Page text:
Marriott International (MAR) may be better off without Starwood Hotels (HOT), especially after analysts at Susquehanna said that they recommend the company's shares with or without a Starwood acquisition.
Susquehanna reiterated its Positive rating on the company, while raising its price target to $95 from $93. Susquehanna's rating does come with a caveat, however. The firm believes that any bid above $87 per share for Starwood would cease to be beneficial for the hotel chain.
Marriott shareholders may feel the same way, according to Action Alerts PLUS charitable trust senior analyst Scott Berman. "Shares of Marriott are underperforming the market today on the news, which seems to indicate that shareholders continue to dislike this merger. Some key investors had already been outspoken against the initial deal, so we can only imagine how they feel now that Marriott was willing to up the bid," Berman said last week.
If day-to-day stock movements are good indicators, then there is something to the idea that Marriott shareholders are not too keen on this deal. Monday, when Starwood announced that it had received an upgraded bid from Anbang for about $14 billion, Marriott shares gapped up nearly $3 from its closing price the previous session.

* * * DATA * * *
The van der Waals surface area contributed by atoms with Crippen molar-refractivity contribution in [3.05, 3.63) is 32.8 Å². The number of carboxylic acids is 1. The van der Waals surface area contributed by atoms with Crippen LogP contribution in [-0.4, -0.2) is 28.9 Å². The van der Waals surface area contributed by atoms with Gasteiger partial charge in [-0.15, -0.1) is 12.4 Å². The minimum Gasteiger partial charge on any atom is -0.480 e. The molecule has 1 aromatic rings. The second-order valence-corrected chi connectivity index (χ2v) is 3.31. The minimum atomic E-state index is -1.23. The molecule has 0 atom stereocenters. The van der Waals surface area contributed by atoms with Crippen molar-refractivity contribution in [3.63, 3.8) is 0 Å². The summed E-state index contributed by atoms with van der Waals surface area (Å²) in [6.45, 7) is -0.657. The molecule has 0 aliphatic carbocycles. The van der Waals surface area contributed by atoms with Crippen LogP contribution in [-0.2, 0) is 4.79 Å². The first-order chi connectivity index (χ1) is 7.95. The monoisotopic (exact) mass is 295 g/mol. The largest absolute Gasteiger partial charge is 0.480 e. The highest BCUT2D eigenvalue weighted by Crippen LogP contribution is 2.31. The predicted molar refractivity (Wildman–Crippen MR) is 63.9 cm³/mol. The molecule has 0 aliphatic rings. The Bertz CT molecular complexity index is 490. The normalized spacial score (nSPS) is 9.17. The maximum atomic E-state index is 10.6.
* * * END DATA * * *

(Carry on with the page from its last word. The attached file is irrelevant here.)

Also, Marriott reached its year-to-date high on March 18, the same day that Starwood first accepted Anbang's unsolicited bid. The stock then began falling after the company came back over the top and sweetened its original deal for the company.
Part of the consternation investors may feel about the deal comes from the fact that no one really knows just how deep Anbang's pockets are.
On Monday, the Wall Street Journal detailed how opaque the Chinese insurer is not only abroad, but at home in China. According to filings, Anbang attempted to acquire Starwood three times last year. Each time Starwood asked how it would pay for the acquisition, and Anbang withdrew its third bid in the middle of a meeting after being questioned about its finances.
Marriott said Monday that it remains committed to its current $13.6 billion offer, and senior Robert W. Baird analyst David Loeb told CNBC today that he doesn't see the company raising its bid again. "I just think Marriott is too disciplined to pay more than what they've already offered. If I was a Starwood shareholder, I would be asking for the maximum value and I would be asking for the maximum value now."
Last week, Marriott CEO Arne Sorenson admitted that the updated bid for Starwood was not as sweet as the original one signed in November. "We think our bid is about 15% higher than our last one. I would also acknowledge that the proposal we signed last night is not as good for us as the deal we signed and announced in November," Sorenson told CNBC. "The deal we signed in November in retrospect may have been too good a deal."
Obtaining Starwood and its acclaimed loyalty program would definitely be a coup for Marriott, but if the price is too high, the company may be better off all by itself.